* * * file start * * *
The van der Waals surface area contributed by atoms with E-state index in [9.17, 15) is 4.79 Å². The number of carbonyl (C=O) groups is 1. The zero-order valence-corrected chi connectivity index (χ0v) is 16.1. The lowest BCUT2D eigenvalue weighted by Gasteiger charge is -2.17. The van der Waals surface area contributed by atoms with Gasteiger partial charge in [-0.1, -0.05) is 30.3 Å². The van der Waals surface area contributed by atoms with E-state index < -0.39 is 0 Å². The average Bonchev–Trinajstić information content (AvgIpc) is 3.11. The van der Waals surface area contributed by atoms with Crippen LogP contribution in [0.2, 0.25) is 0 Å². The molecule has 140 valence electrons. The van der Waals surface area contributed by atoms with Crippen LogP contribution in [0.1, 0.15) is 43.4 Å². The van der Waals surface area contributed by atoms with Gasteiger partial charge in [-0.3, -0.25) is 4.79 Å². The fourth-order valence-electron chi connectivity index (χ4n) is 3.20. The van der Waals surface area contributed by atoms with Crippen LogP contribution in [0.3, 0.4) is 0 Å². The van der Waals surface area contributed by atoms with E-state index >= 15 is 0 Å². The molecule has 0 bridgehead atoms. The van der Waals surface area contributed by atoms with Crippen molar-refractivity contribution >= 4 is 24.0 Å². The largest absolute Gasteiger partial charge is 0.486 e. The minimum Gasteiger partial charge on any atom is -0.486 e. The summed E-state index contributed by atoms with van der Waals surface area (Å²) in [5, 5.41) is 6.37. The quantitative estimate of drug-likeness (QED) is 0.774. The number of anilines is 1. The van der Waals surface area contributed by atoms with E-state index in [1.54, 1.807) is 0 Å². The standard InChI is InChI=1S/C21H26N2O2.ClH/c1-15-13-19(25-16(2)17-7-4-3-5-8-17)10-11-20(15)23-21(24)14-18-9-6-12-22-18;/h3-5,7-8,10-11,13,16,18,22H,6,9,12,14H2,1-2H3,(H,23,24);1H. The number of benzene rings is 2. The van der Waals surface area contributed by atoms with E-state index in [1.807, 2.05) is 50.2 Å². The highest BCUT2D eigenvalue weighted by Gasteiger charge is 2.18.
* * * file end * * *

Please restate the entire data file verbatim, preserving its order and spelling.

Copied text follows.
The van der Waals surface area contributed by atoms with E-state index in [9.17, 15) is 4.79 Å². The number of carbonyl (C=O) groups is 1. The zero-order valence-corrected chi connectivity index (χ0v) is 16.1. The lowest BCUT2D eigenvalue weighted by Gasteiger charge is -2.17. The van der Waals surface area contributed by atoms with Gasteiger partial charge in [-0.1, -0.05) is 30.3 Å². The van der Waals surface area contributed by atoms with E-state index < -0.39 is 0 Å². The average Bonchev–Trinajstić information content (AvgIpc) is 3.11. The van der Waals surface area contributed by atoms with Crippen LogP contribution in [0.2, 0.25) is 0 Å². The molecule has 140 valence electrons. The van der Waals surface area contributed by atoms with Crippen LogP contribution in [0.1, 0.15) is 43.4 Å². The van der Waals surface area contributed by atoms with Gasteiger partial charge in [-0.3, -0.25) is 4.79 Å². The fourth-order valence-electron chi connectivity index (χ4n) is 3.20. The van der Waals surface area contributed by atoms with Crippen LogP contribution in [0.3, 0.4) is 0 Å². The van der Waals surface area contributed by atoms with E-state index >= 15 is 0 Å². The molecule has 0 bridgehead atoms. The van der Waals surface area contributed by atoms with Crippen molar-refractivity contribution >= 4 is 24.0 Å². The largest absolute Gasteiger partial charge is 0.486 e. The minimum Gasteiger partial charge on any atom is -0.486 e. The summed E-state index contributed by atoms with van der Waals surface area (Å²) in [5, 5.41) is 6.37. The quantitative estimate of drug-likeness (QED) is 0.774. The number of anilines is 1. The van der Waals surface area contributed by atoms with E-state index in [1.54, 1.807) is 0 Å². The standard InChI is InChI=1S/C21H26N2O2.ClH/c1-15-13-19(25-16(2)17-7-4-3-5-8-17)10-11-20(15)23-21(24)14-18-9-6-12-22-18;/h3-5,7-8,10-11,13,16,18,22H,6,9,12,14H2,1-2H3,(H,23,24);1H. The number of benzene rings is 2. The van der Waals surface area contributed by atoms with E-state index in [1.807, 2.05) is 50.2 Å². The highest BCUT2D eigenvalue weighted by Gasteiger charge is 2.18.